It was two o’clock before the tired girls finished the two rooms. They got a dreary bite in the kitchen and intended to wash the dishes at once. But Faith happened to pick up a new story-book Di Blythe had lent her and was lost to the world until sunset. Una took a cup of rank tea up to Carl but found him asleep; so she curled herself up on Jerry’s bed and went to sleep too. Meanwhile, a weird story flew through Glen St. Mary and folks asked each other seriously what was to be done with those manse youngsters.
“That is past laughing at, believe me,” said Miss Cornelia to her husband, with a heavy sigh. “I couldn’t believe it at first. Miranda Drew brought the story home from the Methodist Sunday School this afternoon and I simply scoffed at it. But Mrs. Elder Abraham says she and the Elder saw it with their own eyes.”
“Saw what?” asked Marshall.
“Faith and Una Meredith stayed home from Sunday School this morning and cleaned house,” said Miss Cornelia, in accents of despair. “When Elder Abraham went home from the church—he had stayed behind to straighten out the library books—he saw them shaking rugs in the Methodist graveyard. I can never look a Methodist in the face again. Just think what a scandal it will make!”
A scandal it assuredly did make, growing more scandalous as it spread, until the over-harbour people heard that the manse children had not only cleaned house and put out a washing on Sunday, but had wound up with an afternoon picnic in the graveyard while the Methodist Sunday School was going on. The only household which remained in blissful ignorance of the terrible thing was the manse itself; on what Faith and Una fondly believed to be Tuesday it rained again; for the next three days it rained; nobody came near the manse; the manse folk went nowhere; they might have waded through the misty Rainbow Valley up to Ingleside, but all the Blythe family, save Susan and the doctor, were away on a visit to Avonlea.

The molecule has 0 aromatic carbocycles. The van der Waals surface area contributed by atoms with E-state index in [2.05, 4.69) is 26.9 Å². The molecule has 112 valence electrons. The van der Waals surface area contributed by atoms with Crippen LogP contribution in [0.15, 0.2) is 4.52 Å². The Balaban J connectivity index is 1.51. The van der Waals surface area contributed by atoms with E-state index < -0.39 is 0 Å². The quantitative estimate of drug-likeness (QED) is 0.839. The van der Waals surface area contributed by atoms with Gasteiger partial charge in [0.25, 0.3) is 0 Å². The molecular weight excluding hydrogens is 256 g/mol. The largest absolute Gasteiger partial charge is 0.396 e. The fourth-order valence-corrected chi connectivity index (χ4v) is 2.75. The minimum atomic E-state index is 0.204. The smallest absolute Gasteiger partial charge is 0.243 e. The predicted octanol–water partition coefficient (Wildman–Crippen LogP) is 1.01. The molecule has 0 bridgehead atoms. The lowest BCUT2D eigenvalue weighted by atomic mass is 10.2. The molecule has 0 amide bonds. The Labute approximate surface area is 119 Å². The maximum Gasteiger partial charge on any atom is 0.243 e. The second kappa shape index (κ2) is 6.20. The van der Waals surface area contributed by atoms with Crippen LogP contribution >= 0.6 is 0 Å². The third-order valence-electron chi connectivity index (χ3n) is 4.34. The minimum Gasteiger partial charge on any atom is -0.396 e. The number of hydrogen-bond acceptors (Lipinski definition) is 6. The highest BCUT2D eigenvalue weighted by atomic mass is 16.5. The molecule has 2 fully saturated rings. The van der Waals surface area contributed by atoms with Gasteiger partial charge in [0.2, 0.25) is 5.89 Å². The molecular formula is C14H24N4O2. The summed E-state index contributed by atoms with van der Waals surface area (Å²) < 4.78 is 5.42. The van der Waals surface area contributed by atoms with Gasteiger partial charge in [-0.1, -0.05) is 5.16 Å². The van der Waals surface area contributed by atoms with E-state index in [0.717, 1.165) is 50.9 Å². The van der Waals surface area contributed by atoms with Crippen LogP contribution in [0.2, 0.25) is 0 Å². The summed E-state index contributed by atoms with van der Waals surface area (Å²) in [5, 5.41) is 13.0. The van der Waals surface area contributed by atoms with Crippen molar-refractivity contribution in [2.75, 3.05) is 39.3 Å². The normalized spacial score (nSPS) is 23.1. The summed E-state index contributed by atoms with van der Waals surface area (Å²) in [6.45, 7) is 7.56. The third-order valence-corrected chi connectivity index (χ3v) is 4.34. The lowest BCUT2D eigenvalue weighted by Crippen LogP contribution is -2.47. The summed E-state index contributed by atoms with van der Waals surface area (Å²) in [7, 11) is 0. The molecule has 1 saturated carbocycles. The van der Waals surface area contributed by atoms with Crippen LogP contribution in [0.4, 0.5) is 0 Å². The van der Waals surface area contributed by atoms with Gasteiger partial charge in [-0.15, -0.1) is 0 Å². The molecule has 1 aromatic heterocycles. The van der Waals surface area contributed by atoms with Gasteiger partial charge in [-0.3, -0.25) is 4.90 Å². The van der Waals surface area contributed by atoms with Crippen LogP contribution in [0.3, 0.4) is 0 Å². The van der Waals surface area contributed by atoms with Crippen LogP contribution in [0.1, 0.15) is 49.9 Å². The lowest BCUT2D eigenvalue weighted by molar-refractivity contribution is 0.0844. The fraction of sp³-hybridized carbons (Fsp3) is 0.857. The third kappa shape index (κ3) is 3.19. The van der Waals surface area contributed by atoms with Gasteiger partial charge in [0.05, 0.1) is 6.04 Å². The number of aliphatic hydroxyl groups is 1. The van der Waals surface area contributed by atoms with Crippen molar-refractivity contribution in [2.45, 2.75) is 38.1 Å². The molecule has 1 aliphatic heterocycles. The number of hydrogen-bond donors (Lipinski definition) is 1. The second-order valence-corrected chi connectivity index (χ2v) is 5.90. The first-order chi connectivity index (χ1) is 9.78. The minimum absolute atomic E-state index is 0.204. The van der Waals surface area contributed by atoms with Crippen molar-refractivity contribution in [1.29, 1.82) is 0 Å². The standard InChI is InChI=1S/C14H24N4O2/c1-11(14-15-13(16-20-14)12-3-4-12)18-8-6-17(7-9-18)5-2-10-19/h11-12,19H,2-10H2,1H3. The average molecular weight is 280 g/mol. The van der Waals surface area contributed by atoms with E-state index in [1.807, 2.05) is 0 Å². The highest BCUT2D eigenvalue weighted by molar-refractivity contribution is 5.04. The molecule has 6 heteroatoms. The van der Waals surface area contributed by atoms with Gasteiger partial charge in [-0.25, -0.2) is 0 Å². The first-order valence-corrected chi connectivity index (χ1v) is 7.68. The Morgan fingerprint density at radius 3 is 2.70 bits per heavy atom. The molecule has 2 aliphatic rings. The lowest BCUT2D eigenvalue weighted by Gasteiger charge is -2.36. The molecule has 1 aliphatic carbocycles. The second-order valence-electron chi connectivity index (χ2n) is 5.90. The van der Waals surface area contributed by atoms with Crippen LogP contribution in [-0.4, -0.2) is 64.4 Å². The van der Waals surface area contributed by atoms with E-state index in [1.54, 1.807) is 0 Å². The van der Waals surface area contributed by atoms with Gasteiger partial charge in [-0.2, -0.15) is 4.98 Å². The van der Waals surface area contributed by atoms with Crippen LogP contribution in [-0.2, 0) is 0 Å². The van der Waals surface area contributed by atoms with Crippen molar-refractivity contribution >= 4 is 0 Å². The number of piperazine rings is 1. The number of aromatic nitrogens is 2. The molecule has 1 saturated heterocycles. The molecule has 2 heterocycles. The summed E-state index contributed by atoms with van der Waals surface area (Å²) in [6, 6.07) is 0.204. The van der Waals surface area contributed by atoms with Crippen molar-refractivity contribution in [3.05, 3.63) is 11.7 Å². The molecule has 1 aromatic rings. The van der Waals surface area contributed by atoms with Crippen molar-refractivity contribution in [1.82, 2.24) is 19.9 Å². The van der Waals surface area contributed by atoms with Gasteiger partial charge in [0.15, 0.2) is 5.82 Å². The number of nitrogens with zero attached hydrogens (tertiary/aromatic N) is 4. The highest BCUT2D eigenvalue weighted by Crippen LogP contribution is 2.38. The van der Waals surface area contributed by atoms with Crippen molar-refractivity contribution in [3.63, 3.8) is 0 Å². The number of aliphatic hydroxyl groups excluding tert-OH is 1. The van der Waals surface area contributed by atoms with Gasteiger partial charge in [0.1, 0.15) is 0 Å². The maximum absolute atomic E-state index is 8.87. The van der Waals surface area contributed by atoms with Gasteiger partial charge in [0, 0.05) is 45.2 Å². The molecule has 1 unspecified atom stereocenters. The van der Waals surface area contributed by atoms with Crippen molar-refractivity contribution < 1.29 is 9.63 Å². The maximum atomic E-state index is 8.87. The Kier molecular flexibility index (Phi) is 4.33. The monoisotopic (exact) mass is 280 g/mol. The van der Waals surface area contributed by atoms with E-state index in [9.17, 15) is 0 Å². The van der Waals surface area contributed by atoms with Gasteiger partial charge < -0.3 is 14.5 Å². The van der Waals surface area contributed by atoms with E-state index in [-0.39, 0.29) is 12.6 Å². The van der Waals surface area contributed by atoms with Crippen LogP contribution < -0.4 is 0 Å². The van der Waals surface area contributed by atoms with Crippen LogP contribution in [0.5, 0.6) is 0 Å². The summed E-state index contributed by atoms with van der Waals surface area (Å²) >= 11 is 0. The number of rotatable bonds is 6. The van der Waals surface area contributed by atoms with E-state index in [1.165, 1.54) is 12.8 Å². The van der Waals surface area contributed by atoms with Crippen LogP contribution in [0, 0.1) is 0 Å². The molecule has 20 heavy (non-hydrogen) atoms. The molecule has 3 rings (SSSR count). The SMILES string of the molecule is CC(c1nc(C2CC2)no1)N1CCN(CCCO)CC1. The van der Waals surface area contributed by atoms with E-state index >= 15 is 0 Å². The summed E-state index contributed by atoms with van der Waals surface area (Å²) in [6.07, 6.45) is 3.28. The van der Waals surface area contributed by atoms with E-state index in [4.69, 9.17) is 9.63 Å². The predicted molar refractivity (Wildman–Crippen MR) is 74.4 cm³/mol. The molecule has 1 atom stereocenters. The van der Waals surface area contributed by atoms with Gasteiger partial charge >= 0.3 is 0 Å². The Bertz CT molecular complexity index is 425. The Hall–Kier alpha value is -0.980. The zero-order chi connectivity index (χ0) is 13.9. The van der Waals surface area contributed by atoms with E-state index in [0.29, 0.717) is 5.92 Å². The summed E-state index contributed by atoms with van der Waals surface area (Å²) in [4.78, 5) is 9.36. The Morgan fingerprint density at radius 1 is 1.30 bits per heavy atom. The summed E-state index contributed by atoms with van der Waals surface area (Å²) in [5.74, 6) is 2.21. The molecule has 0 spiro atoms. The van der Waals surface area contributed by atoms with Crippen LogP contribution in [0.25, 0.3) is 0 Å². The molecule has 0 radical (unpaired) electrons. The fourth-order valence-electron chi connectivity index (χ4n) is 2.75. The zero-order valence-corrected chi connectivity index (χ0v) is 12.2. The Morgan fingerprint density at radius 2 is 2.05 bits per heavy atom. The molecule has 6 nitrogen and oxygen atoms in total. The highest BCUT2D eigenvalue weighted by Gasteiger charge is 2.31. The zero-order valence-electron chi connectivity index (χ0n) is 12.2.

“This is the last of our bread,” said Faith, “and the ditto is done. If Aunt Martha doesn’t get better soon what will we do?”
“We can buy some bread in the village and there’s the codfish Mary dried,” said Una. “But we don’t know how to cook it.”
“Oh, that’s easy,” laughed Faith. “You just boil it.”
Boil it they did; but as it did not occur to them to soak it beforehand it was too salty to eat. That night they were very hungry; but by the following day their troubles were over. Sunshine returned to the world; Carl was well and Aunt Martha’s misery left her as suddenly as it had come; the butcher called at the manse and chased famine away. To crown all, the Blythes returned home, and that evening they and the manse children and Mary Vance kept sunset tryst once more in Rainbow Valley, where the daisies were floating upon the grass like spirits of the dew and the bells on the Tree Lovers rang like fairy chimes in the scented twilight.